Singapore scores early win in race for return of Chinese tourists: Bloomberg

Singapore received over 327,000 visitors from the Chinese mainland in February, about 96% of the level in 2019.

Singapore received over 327,000 visitors from the Chinese mainland in February, about 96 percent of the level in 2019, distinguished from global tourism awaiting the return of Chinese tourists, according to a recent story published by Bloomberg.

The recovery in Singapore's tourism outpaced gains in neighboring markets, with Thailand's tourism at around 63 percent of pre-pandemic levels in February and Indonesia's at about 48 percent in the latest quarter, the article said.

Visitors from China to Europe are expected to be about 40 percent lower than the number in 2019, while the total arrivals from China in the United States this year will be 73 percent of pre-COVID levels, according to the article.

The story noted that Singapore's decision to drop visa requirements for visitors from China, its focus on safety, and its push into unique cultural and entertainment events positioned it to benefit from Chinese tourists.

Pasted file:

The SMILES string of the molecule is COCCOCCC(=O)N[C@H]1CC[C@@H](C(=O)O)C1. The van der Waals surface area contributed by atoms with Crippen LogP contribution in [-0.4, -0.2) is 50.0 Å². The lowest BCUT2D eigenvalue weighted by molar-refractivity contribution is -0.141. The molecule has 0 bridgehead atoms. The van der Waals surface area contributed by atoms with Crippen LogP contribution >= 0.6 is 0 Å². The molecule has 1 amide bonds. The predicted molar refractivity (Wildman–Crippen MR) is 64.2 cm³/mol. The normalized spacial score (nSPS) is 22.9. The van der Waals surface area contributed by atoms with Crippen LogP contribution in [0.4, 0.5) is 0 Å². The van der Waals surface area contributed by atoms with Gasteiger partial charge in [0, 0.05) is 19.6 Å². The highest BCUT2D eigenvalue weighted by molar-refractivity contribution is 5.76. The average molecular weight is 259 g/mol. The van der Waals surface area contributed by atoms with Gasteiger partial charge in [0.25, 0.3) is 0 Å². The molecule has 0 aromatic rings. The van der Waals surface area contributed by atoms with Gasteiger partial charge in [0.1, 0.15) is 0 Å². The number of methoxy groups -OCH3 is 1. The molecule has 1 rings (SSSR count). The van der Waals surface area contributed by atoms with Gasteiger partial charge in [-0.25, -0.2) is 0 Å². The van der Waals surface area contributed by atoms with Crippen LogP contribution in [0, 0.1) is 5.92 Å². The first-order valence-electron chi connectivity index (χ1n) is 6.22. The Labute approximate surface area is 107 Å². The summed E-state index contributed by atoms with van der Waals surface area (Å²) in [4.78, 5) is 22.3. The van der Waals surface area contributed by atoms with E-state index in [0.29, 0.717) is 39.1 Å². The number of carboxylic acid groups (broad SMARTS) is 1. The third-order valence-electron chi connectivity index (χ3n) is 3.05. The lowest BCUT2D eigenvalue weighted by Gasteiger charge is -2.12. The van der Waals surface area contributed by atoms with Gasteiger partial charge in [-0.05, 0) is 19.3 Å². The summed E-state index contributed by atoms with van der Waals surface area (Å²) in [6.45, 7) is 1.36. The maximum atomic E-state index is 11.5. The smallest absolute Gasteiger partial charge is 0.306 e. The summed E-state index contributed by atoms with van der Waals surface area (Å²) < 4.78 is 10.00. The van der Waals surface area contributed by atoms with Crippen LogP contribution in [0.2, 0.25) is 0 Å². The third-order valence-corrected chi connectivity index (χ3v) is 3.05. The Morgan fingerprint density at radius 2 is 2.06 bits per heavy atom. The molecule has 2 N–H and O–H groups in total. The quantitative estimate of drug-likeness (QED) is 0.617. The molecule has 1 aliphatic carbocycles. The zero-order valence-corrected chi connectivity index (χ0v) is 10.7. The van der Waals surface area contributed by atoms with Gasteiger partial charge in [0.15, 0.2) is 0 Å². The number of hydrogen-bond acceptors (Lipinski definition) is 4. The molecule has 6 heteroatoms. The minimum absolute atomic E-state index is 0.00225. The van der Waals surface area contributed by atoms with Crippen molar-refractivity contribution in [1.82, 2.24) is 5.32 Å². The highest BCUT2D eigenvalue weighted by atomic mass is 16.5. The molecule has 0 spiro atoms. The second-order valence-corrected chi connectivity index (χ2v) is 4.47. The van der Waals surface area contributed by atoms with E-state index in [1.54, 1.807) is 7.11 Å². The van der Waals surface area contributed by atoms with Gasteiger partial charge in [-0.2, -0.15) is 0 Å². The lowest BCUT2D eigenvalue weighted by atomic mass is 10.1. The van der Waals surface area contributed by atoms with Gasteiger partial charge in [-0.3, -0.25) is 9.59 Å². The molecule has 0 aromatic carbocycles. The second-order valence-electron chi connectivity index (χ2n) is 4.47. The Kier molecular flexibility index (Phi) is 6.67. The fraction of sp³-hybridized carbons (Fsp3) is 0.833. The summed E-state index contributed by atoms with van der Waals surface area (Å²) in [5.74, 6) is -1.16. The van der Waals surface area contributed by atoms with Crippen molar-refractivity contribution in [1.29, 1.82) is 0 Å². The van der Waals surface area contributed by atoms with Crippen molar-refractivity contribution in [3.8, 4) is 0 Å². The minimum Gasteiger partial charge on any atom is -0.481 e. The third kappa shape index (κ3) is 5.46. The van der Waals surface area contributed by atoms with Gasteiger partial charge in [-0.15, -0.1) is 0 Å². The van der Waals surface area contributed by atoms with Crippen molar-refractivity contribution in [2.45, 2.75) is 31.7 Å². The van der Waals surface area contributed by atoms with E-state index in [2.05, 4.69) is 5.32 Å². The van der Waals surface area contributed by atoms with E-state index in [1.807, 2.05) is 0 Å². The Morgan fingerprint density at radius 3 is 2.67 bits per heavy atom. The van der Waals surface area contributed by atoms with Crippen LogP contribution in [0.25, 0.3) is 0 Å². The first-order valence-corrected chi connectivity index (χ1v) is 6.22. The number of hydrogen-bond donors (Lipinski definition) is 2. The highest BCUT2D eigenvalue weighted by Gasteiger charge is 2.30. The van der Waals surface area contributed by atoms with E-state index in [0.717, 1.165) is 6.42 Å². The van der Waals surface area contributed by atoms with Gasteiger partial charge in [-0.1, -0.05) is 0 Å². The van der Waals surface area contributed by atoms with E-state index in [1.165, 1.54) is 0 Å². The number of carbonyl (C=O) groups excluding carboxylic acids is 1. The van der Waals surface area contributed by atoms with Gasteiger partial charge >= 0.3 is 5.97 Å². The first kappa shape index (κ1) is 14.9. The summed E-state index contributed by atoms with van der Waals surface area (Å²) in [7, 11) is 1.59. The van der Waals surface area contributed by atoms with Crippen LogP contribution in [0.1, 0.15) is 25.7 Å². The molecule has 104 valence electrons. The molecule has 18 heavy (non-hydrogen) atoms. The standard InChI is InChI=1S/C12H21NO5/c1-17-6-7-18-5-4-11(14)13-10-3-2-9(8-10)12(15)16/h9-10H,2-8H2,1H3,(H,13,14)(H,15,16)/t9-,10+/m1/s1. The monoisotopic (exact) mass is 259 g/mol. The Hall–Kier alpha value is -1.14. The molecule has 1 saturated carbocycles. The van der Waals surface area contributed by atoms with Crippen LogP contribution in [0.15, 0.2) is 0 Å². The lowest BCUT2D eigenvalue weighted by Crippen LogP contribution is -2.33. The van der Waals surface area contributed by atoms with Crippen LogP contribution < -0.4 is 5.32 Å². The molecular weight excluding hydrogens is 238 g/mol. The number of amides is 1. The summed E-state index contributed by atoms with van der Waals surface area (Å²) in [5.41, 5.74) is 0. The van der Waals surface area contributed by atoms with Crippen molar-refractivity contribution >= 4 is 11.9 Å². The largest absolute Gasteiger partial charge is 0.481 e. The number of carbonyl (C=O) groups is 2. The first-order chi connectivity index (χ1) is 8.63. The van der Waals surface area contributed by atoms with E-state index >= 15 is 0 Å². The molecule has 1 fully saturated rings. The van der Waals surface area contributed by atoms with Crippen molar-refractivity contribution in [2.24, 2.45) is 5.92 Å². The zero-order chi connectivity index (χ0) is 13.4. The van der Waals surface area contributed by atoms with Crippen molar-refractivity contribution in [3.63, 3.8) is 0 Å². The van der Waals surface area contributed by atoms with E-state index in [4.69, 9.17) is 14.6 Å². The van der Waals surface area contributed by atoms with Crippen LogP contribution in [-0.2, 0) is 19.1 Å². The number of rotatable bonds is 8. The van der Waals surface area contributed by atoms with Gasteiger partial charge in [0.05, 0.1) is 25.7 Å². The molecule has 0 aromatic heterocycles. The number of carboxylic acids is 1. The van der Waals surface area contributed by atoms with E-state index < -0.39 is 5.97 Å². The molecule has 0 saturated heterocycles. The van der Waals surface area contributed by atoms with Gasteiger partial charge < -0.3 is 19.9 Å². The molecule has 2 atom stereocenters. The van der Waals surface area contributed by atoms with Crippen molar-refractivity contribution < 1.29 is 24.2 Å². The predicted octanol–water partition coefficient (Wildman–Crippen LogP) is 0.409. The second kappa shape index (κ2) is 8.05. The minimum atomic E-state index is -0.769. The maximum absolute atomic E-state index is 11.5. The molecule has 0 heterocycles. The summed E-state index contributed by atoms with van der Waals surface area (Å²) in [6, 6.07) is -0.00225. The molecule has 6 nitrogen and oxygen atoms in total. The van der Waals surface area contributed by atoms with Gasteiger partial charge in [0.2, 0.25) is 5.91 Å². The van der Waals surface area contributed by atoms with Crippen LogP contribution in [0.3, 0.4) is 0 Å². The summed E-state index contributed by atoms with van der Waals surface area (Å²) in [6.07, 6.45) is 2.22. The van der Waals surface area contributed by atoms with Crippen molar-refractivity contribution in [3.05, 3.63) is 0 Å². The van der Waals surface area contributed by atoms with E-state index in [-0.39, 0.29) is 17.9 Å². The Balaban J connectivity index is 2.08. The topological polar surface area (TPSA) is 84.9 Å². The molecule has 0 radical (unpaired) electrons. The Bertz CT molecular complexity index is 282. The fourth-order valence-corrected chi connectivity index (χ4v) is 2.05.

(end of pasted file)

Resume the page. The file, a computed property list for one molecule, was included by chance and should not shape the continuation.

Growing air links bring the two countries closer. The scheduled seat capacity between China and Singapore is expected to reach 101 percent of the 2019 level in the first quarter this year, leading to a recovery among key outbound travel markets in China.

Chinese tourists are also spending more. Data from shows the average outlay per visit to Singapore for expenses like flights and hotels rose 30 percent from a year earlier.

Singapore's focus on safety has helped revive post-COVID travel. It remains a top draw for Chinese travelers who consider crime one of their main concerns.

Also, the strong cultural ties between China and Singapore make the country more comfortable and alluring for Chinese visitors.

Singapore is also rolling out events that would appeal to young Chinese people, such as Taylor Swift's last show.

The article said Swift's popularity sparked an influx of foreign visitors and prompted economists to raise their forecasts for Singapore's economic performance.

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